The man covered in swastikas sat in a chair, devastated, and spoke for the first time, "My name is Sergeant Jonathan Wellsburg, of Her Majesty's Navy and I have been missing in action since February 12th, 1944. I can explain myself but it's a long story."
The officer replied, "You'd better have an explanation, Jonathan, because if we find you guilty of anything, you'll face the death penalty. If you are who you say, you'll face it for desertion." The officer turned to the private standing next to him and ordered, "Go find a telephone and inform Central Intelligence of our catch." The rabbi walked up to Jonathan and spat out a few angry words before leaving the pub.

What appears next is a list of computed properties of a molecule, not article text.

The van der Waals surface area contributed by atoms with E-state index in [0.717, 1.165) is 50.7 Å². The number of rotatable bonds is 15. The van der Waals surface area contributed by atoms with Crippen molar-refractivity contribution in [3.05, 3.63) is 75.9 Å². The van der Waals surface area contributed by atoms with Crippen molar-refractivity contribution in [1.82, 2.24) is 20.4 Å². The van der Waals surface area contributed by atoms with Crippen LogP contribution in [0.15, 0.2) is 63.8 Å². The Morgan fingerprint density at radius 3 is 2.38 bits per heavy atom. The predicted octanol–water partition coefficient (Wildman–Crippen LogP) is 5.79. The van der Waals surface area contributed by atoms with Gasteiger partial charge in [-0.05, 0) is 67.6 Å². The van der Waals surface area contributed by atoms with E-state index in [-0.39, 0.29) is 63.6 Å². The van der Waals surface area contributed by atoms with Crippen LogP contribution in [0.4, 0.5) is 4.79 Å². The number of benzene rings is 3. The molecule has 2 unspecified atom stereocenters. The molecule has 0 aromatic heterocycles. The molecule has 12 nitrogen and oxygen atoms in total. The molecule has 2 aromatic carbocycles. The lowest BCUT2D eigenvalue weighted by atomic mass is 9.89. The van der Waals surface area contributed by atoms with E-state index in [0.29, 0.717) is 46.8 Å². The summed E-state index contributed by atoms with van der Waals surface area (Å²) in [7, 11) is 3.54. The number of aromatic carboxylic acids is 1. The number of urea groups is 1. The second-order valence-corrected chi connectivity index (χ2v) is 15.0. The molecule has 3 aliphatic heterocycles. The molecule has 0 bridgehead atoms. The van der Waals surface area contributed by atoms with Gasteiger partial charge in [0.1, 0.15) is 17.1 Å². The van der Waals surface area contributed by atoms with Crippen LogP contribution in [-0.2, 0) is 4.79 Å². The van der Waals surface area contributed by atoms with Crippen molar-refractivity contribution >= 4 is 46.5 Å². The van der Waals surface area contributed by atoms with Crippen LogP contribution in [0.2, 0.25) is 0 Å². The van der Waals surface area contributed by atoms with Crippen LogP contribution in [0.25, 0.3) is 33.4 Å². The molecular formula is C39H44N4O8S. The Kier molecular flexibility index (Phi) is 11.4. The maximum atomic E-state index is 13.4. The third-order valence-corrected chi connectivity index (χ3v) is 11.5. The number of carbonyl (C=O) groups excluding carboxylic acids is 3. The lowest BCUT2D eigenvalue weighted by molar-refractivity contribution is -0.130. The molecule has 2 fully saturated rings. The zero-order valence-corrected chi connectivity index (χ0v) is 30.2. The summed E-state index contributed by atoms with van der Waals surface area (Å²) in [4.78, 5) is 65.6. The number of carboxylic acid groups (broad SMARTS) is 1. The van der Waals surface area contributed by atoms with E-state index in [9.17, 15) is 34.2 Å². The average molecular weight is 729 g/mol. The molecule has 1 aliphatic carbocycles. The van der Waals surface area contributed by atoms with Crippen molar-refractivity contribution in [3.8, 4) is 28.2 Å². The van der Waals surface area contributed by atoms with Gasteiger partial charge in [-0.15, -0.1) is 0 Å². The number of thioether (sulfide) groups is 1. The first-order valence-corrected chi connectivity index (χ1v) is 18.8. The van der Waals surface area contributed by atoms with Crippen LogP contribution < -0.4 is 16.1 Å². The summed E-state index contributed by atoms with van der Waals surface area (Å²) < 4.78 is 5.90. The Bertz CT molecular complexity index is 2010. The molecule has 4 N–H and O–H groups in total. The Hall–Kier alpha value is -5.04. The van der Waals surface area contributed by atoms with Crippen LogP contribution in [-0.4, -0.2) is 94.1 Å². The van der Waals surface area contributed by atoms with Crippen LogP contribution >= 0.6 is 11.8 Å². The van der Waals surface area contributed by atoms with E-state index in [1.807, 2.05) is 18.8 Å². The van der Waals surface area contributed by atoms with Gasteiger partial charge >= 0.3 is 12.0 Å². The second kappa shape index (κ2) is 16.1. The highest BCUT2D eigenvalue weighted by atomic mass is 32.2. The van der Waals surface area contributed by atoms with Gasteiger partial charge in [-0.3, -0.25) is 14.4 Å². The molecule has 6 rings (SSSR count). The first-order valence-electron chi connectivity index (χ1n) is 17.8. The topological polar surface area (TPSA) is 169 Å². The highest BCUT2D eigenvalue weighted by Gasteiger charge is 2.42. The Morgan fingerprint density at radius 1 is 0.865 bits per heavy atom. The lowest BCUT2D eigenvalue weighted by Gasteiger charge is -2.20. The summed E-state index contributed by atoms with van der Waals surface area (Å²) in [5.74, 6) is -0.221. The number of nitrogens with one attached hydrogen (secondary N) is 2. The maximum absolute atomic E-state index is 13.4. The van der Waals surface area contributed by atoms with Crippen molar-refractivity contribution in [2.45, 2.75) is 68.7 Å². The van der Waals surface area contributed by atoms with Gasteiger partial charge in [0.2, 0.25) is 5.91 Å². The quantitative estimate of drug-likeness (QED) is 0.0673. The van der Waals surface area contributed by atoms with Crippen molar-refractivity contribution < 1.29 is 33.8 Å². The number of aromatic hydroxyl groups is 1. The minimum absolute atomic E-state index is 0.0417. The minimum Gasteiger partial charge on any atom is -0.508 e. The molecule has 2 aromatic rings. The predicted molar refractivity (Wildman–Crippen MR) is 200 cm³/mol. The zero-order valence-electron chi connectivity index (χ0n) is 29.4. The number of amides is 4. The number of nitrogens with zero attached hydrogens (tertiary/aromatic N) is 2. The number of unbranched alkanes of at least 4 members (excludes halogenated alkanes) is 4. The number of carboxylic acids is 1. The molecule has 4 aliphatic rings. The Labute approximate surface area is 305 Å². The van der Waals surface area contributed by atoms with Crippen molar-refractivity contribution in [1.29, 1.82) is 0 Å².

Jonathan sighed and started his story. "Nine years ago, I was on a mission. My assignment was to find a member of the French Resistance who had vital information. It was mentioned that he had been smuggling Jewish children to England and it was implied that I help him. I was taking a small plane with six other soldiers. Amongst them was Lieutenant Dennes. The flight was going well until we had to descend for the landing. We were spotted by German anti-air cannons and were shot down. Three of us managed to escape with parachutes: Private Cordate, Lieutenant Dennes, and I. We were not far from our destination, only 30 miles. The first thing we did when we landed was remove our parachutes and run; we knew we had been seen and we knew we'd be chased with bloodhounds. Dennes had a brilliant idea of not bothering to bury the parachutes, of just hurriedly picking out the needed supplies and putting them in our boots, which were of water-proof rubber. We then sealed the boots under an open flame. We had estimated that we had a 15-minute lead. Then we ran in our stockings to the nearest river. Any man with at least an ounce of common sense would be able to tell that if you jumped into the river, you'd be carried downstream where the Germans would certainly be waiting. But Dennes' idea was not to swim in the river, but to merely walk in the mud on its edge until we arrived at a lake. By walking in the mud, we left large footprints, which were impossible to conceal. But unable to use the Bloodhounds that couldn't smell in the mud, the Germans would be heavily handicapped. We walked for several minutes until we found a lake, which we crossed by swimming. Then, Dennes ordered us to wait in hiding for the Germans to come looking for us on the perimeter of the lake. They eventually came and Dennes looked for a lone, poorly guarded vehicle that we assaulted, quickly killing the driver and surrounding soldiers. We took their uniforms and drove the vehicle due north, to our destination. On several occasions, we were stopped by the occasional German patrol. But each time, we simply said we were given orders to track down a commandeered vehicle."